Coincidence of a diaphragma sellae meningioma and two different pituitary adenoma subtypes in a single intra- and suprasellar lesion
Juergen Kreutzer1, Michael Buchfelder1, Christopher Nimsky1, Ingmar Blumcke2, Boris von keller1, Walter Saeger3 & Rolf Buslei2
Objective: Despite a wide variety of differential diagnosis, modern MRI imaging usually enables a good preoperative evaluation of the aetiology in most cases with scull base and sellar lesions. However, in some cases MRI visualization alone may also be misleading with a consecutive need to adapt intraoperative strategies.
Clinical presentation: The case of a 67-year-old male patient with the history of a bacterial meningitis, visual deterioration and the onset of diabetes mellitus is presented. MRI imaging demonstrated an intra- and suprasellar lesion of about 22 mm in diameter compressing the optic chiasm. The sella floor was enlarged. Visual acuity was 0.1 and 0.06 with concentrically narrowed visual fields. From a neuroendocrinological standpoint IGF-1 was elevated consisted with the diagnosis of a large GH-secreting macroadenoma and acromegaly.
Intervention and diagnosis: The lesion was operated by a transsphenoidal approach with typical pituitary adenoma tissue, although with a somehow inhomogeneous texture, found intraoperatively. However, the diaphragma sellae did not descent, despite the dominant suprasellar tumor parts on preoperative MRI imaging. Moreover, the diaphragma sellae was completely intact. Intraoperative high-field MRI imaging confirmed a large suprasellar tumor remnant with an already empty sellae beneath. Extending the transsphenoidal approach, a firm, partial calcified tumor originating from the diaphragma itself, was resected completely followed by an extensive reconstruction of the sellar floor.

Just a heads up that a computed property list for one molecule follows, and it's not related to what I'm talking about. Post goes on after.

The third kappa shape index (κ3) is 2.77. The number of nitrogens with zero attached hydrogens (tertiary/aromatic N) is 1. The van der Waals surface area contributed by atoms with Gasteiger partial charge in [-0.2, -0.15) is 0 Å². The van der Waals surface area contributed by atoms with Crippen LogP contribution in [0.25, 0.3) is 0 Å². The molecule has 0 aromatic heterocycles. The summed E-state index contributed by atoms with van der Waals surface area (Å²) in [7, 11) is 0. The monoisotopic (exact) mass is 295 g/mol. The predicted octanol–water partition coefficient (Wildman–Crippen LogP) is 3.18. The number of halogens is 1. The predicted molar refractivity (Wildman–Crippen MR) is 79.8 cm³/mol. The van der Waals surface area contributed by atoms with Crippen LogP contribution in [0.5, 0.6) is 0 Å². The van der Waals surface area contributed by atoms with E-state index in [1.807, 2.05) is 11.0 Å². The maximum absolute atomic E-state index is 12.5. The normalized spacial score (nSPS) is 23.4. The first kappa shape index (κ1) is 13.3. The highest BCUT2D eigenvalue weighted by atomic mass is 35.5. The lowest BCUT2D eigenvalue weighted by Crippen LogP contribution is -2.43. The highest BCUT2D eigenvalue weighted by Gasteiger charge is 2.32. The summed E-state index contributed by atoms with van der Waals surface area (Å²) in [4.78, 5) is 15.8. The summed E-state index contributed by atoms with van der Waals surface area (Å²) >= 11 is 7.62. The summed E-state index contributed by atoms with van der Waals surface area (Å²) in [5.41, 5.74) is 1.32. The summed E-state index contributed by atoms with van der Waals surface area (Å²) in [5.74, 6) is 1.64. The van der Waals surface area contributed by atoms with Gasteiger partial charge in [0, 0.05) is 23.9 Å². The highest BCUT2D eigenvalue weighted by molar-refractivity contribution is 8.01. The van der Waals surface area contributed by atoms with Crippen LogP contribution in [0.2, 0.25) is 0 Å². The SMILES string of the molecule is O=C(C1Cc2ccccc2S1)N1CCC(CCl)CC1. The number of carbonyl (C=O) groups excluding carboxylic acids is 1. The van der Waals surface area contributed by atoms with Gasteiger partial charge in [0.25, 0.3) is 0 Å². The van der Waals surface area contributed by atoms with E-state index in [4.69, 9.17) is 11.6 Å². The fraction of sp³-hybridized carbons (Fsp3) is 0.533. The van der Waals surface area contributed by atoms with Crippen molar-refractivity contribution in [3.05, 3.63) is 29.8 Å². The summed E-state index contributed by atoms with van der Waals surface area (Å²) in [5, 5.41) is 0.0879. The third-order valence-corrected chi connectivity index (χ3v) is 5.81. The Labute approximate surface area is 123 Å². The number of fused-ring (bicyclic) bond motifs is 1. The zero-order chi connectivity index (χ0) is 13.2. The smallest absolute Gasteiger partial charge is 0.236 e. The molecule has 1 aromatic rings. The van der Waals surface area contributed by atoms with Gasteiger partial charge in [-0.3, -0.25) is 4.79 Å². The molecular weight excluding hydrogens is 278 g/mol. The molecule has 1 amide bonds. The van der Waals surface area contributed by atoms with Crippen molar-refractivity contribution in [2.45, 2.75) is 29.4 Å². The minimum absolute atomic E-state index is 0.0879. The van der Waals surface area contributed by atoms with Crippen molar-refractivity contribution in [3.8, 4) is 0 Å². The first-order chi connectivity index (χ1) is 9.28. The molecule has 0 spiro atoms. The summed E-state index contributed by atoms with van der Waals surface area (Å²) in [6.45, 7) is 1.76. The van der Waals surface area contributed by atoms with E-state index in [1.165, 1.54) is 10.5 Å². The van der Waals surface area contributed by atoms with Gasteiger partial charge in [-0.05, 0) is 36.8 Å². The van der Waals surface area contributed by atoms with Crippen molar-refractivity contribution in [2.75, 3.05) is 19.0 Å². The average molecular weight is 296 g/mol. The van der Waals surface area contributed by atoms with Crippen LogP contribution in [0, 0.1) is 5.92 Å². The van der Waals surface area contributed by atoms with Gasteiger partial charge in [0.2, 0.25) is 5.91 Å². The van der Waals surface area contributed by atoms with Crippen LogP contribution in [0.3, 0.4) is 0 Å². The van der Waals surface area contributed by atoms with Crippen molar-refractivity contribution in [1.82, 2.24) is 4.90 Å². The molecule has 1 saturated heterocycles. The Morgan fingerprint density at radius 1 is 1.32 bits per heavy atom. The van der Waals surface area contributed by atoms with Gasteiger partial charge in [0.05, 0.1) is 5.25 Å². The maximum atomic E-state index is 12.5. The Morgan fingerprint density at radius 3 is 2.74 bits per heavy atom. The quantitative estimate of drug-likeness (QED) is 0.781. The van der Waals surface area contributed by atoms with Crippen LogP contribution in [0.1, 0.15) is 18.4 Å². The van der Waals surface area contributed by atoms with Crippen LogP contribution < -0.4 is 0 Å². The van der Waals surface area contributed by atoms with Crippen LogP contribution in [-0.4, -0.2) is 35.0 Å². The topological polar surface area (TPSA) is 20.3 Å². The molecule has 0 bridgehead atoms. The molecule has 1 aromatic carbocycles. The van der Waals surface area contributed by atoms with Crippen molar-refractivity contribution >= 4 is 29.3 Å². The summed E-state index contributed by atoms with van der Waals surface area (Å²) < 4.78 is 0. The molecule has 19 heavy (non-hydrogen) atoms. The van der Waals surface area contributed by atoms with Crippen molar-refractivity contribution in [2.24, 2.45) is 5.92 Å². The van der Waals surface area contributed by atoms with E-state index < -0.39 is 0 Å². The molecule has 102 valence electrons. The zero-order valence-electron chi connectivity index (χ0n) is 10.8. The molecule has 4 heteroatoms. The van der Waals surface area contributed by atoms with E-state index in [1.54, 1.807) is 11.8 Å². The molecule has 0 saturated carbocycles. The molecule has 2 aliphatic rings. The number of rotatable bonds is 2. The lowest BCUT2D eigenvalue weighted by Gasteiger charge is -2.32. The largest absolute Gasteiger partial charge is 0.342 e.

Histopathologically the intrasellär parts of the lesion were composed of a sparsely granulated GH-secreting pituitary adenoma and a distinctly separated non-secreting adenoma with immunohistochemical expression of LH and FSH again anatomically separated by the diaphragma sellae from the suprasellar part of the lesion constituting a typical meningioma.
Conclusion: We present the rare coincidence of three immunohistochemically different and clearly separated scull base tumors with acromegaly mimicing a single intra- and suprasellar tumor on preoperative MRI imaging.